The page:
My first international experience was a high school trip to France.  Can you believe I studied French for 5 years?  So funny how I end up obsessed with travel to Latin American countries when I never formally studied Spanish.  On that 2 week trip, I connected with my classmates on a level we never had at home with our rigid high school social order.  We were cool, but most of these people never spoke to each other outside of class. I had a sense of accomplishment navigating a foreign country long before cell phones and realized the whole world does not feel the same way about Americans and Black people as what I've been told. Yes, 17 years old was the first time I felt at home in my own skin.  Some people may be shocked to hear that and others are nodding in agreement.  One of my vivid memories is talking to one of our host students, Nick, about that feeling and him telling me, 'Oh we don't have that problem here with Black people, but we don't like Arabs so much.'  (Looking back I realize the situation is much more nuanced, but you get the point) It's human nature to find some group to subjugate for some reason.  There isn't some innate deficiency in African-Americans that caused all the hatred back home.  The feeling of constantly having to prove myself as good enough was wrong and I've participated in it just as much as those who made assumptions about my abilities. I scored just under the native French speakers in my class on a national exam, yet this trip was the first time someone complimented my accent and language skills.  (Don't even think about asking me to dust off those rusty skills though!)  I didn't even own how good I was because I had internalized that feeling of not being enough.  Imagine being able to give that gift of knowing to kids today who are feeling marginalized by everything going on.
Years later when we were in our 'Freedom Fries' debacle I knew it's not true that French people hate us. Had I not made friends there, maybe I would've been more susceptible to those messages.  Recently when Charlie Hebdo happened I thought about the second part of Nick's statement.  Bigotry is a disease that will rot away the fabric of our society if left unchecked.  The best way for us to spread peace is to face our nature head on and evolve.  Some people are sick, demented assholes, but it's just individual.  We won't learn to stop generalizing to a whole group until we realize that group is made up of real souls living their daily lives just like us.  It wasn't sports, work, forced integration or color blind thinking that bonded our group together on that trip.  It was the shared experience.
The benefits  are just so amazing I don't know why everyone isn't doing it! Over the years I have met some fantastic people traveling that I would never converse with at home.  Thank God for Facebook!  Exposing my son to other cultures, not as charity cases or differences to fear, but people with lives and families much like our own has shaped his world view.  It's totally different from mine and I even learn to be more open minded from him.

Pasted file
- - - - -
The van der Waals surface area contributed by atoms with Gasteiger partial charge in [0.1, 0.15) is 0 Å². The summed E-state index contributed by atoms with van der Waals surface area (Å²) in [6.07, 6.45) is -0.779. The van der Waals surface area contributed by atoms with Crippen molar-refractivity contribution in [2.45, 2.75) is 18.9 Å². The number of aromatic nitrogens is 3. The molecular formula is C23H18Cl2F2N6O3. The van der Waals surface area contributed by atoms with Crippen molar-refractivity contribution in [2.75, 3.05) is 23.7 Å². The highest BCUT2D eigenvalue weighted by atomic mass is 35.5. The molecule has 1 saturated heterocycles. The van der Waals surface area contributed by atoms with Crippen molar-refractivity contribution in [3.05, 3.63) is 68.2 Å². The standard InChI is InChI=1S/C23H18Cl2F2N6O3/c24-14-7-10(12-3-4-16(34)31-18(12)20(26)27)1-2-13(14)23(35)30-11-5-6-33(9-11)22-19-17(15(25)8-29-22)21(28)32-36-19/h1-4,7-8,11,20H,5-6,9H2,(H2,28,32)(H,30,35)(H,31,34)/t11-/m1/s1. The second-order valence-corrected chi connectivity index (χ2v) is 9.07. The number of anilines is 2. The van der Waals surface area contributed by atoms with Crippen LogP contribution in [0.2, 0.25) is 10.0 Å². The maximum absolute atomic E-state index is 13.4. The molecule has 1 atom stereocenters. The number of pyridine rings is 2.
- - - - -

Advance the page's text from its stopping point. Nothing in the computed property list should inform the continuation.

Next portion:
So to bring this all full circle, I'm challenging you to take a d

eeper look at your travels this year. Though it is a vacation to you, the ripple effects of this exposure will reach far and wide.  Your kids will gain valuable perspective that may even give them a competitive advantage at college time.  You will come away from your experience changed if you let it happen.

Another big takeaway from this... I also realized wow I really am a nerd since that memory also involves some Get 27 (a liquer for the non-francophiles), a handsome Frenchman, no adult supervision, but only resulted in a conversation. Haha!


Thank Before Spending


Does it seem like retail stores have forgotten there is a whole month between Halloween and Christmas? I get it, turkeys and green beans aren't doing much for the bottom line but it's getting ridiculous! I had to make a rare trip to the mall this weekend and it seems more like December than a sunny November day. Decorations are up, lights strung, and the holiday tunes are in full rotation, not just sprinkled in the usual. The employees look sad, lamenting coming in in thanksgiving day and working all night. The lines are long, even the a Salvation Army bell ringers are out! We skipped being thankful to veterans and family and gone straight to buying.

This is the year of #365grateful and #30daysofgrattitude! What happened? Following these hashtags I don't see many things that come from a store. Why are we forgetting the things were truly grateful of don't come in a box? I'm making it a point to thank Veterans and express my appreciation to others in my life all month long.

Back to the mall, I decided to go thank a young man working a kiosk that was gracious and polite when I told him I had no need for his product. How often do we complain about the social skills and work ethic of young people? So why not make an effort to reward those who do. I doubled back later to thank him for being so polite and offered to pay for something for he could give away to the next person. He was so appreciative of the compliment and I felt good for the rest of the day. Interestingly, I ended up saving that same amount with a coupon that day. So let's put the thanks back in November. Don't just mindlessly write checks to charity or plow through your gift shopping list without taking time to be grateful. Connect with those that are important to you and brighten a strangers day. Imagine how much better the world would be if we did that all year.

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Travel On Purpose